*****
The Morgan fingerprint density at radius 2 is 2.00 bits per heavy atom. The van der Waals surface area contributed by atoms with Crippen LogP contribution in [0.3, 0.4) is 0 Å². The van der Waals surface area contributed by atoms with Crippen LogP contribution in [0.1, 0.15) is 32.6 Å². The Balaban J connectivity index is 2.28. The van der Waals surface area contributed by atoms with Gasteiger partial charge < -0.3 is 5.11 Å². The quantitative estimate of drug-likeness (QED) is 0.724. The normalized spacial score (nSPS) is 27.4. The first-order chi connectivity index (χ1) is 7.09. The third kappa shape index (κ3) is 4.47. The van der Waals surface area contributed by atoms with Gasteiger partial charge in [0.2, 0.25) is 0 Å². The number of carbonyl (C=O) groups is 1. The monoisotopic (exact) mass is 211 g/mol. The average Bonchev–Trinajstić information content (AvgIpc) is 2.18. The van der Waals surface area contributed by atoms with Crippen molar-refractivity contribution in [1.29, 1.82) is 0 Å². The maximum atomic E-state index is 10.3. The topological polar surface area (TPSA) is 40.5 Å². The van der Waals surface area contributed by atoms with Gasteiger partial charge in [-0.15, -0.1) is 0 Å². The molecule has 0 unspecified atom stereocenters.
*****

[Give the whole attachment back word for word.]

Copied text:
The Morgan fingerprint density at radius 2 is 2.00 bits per heavy atom. The van der Waals surface area contributed by atoms with Crippen LogP contribution in [0.3, 0.4) is 0 Å². The van der Waals surface area contributed by atoms with Crippen LogP contribution in [0.1, 0.15) is 32.6 Å². The Balaban J connectivity index is 2.28. The van der Waals surface area contributed by atoms with Gasteiger partial charge < -0.3 is 5.11 Å². The quantitative estimate of drug-likeness (QED) is 0.724. The normalized spacial score (nSPS) is 27.4. The first-order chi connectivity index (χ1) is 7.09. The third kappa shape index (κ3) is 4.47. The van der Waals surface area contributed by atoms with Gasteiger partial charge in [0.2, 0.25) is 0 Å². The number of carbonyl (C=O) groups is 1. The monoisotopic (exact) mass is 211 g/mol. The average Bonchev–Trinajstić information content (AvgIpc) is 2.18. The van der Waals surface area contributed by atoms with Crippen molar-refractivity contribution in [1.29, 1.82) is 0 Å². The maximum atomic E-state index is 10.3. The topological polar surface area (TPSA) is 40.5 Å². The van der Waals surface area contributed by atoms with Gasteiger partial charge in [-0.15, -0.1) is 0 Å². The molecule has 0 unspecified atom stereocenters.